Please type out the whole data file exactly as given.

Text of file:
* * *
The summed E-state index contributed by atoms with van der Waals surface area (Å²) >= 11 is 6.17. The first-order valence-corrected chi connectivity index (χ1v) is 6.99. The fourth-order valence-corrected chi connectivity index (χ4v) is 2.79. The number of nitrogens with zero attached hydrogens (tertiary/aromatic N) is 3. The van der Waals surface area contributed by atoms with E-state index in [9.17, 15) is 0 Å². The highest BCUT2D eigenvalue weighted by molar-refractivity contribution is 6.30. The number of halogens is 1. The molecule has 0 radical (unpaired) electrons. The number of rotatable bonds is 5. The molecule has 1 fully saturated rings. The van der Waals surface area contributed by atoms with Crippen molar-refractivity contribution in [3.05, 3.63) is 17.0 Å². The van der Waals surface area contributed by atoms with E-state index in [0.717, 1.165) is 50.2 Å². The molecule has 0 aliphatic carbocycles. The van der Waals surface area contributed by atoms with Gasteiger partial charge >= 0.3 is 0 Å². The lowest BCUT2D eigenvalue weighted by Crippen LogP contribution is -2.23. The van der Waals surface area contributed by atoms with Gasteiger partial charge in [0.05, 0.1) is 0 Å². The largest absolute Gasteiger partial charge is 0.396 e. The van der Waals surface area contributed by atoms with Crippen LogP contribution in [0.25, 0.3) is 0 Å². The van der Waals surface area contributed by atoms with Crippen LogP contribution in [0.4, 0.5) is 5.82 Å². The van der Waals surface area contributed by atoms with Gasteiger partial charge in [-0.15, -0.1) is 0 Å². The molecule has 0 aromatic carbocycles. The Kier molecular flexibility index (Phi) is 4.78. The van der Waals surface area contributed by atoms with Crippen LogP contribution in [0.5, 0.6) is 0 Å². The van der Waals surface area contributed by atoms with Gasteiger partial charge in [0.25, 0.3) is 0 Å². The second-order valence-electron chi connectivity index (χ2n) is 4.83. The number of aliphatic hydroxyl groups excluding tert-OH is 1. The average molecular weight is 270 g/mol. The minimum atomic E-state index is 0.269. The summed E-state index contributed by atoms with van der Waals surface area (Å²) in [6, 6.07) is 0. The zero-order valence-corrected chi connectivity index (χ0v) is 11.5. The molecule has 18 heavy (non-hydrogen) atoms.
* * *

The summed E-state index contributed by atoms with van der Waals surface area (Å²) >= 11 is 6.17. The first-order valence-corrected chi connectivity index (χ1v) is 6.99. The fourth-order valence-corrected chi connectivity index (χ4v) is 2.79. The number of nitrogens with zero attached hydrogens (tertiary/aromatic N) is 3. The van der Waals surface area contributed by atoms with E-state index in [9.17, 15) is 0 Å². The highest BCUT2D eigenvalue weighted by molar-refractivity contribution is 6.30. The number of halogens is 1. The molecule has 0 radical (unpaired) electrons. The number of rotatable bonds is 5. The molecule has 1 fully saturated rings. The van der Waals surface area contributed by atoms with Crippen molar-refractivity contribution in [3.05, 3.63) is 17.0 Å². The van der Waals surface area contributed by atoms with E-state index in [0.717, 1.165) is 50.2 Å². The molecule has 0 aliphatic carbocycles. The van der Waals surface area contributed by atoms with Gasteiger partial charge >= 0.3 is 0 Å². The lowest BCUT2D eigenvalue weighted by Crippen LogP contribution is -2.23. The van der Waals surface area contributed by atoms with Gasteiger partial charge in [0.05, 0.1) is 0 Å². The largest absolute Gasteiger partial charge is 0.396 e. The van der Waals surface area contributed by atoms with Crippen LogP contribution in [0.25, 0.3) is 0 Å². The van der Waals surface area contributed by atoms with Crippen LogP contribution in [0.4, 0.5) is 5.82 Å². The van der Waals surface area contributed by atoms with Gasteiger partial charge in [-0.15, -0.1) is 0 Å². The molecule has 0 aromatic carbocycles. The Kier molecular flexibility index (Phi) is 4.78. The van der Waals surface area contributed by atoms with Crippen LogP contribution in [0.5, 0.6) is 0 Å². The van der Waals surface area contributed by atoms with Gasteiger partial charge in [0.25, 0.3) is 0 Å². The second-order valence-electron chi connectivity index (χ2n) is 4.83. The number of aliphatic hydroxyl groups excluding tert-OH is 1. The average molecular weight is 270 g/mol. The minimum atomic E-state index is 0.269. The summed E-state index contributed by atoms with van der Waals surface area (Å²) in [6, 6.07) is 0. The zero-order valence-corrected chi connectivity index (χ0v) is 11.5. The molecule has 18 heavy (non-hydrogen) atoms.